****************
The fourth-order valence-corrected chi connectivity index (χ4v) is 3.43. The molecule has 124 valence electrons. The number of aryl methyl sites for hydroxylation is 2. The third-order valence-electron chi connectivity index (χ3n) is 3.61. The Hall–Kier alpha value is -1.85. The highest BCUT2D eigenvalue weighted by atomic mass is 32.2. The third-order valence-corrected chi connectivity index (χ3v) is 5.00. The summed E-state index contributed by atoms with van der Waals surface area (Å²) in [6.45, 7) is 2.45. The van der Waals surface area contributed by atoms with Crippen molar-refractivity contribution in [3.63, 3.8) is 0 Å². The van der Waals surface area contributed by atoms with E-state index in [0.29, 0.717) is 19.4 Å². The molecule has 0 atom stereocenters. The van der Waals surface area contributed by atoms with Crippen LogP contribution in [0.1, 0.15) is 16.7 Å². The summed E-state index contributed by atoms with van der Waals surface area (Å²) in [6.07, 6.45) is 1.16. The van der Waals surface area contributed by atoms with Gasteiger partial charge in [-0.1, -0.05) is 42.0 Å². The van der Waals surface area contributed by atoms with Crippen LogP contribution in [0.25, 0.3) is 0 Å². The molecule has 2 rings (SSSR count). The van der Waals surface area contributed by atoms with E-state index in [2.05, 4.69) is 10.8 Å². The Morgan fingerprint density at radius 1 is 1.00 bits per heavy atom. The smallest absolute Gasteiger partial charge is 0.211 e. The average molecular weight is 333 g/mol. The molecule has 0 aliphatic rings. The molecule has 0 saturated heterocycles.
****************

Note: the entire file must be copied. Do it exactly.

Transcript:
The fourth-order valence-corrected chi connectivity index (χ4v) is 3.43. The molecule has 124 valence electrons. The number of aryl methyl sites for hydroxylation is 2. The third-order valence-electron chi connectivity index (χ3n) is 3.61. The Hall–Kier alpha value is -1.85. The highest BCUT2D eigenvalue weighted by atomic mass is 32.2. The third-order valence-corrected chi connectivity index (χ3v) is 5.00. The summed E-state index contributed by atoms with van der Waals surface area (Å²) in [6.45, 7) is 2.45. The van der Waals surface area contributed by atoms with Crippen molar-refractivity contribution in [3.63, 3.8) is 0 Å². The van der Waals surface area contributed by atoms with E-state index in [0.29, 0.717) is 19.4 Å². The molecule has 0 atom stereocenters. The van der Waals surface area contributed by atoms with Crippen LogP contribution in [0.1, 0.15) is 16.7 Å². The summed E-state index contributed by atoms with van der Waals surface area (Å²) in [6.07, 6.45) is 1.16. The van der Waals surface area contributed by atoms with Gasteiger partial charge in [-0.1, -0.05) is 42.0 Å². The van der Waals surface area contributed by atoms with Crippen LogP contribution in [0.25, 0.3) is 0 Å². The molecule has 2 rings (SSSR count). The van der Waals surface area contributed by atoms with E-state index in [2.05, 4.69) is 10.8 Å². The Morgan fingerprint density at radius 1 is 1.00 bits per heavy atom. The smallest absolute Gasteiger partial charge is 0.211 e. The average molecular weight is 333 g/mol. The molecule has 0 aliphatic rings. The molecule has 0 saturated heterocycles.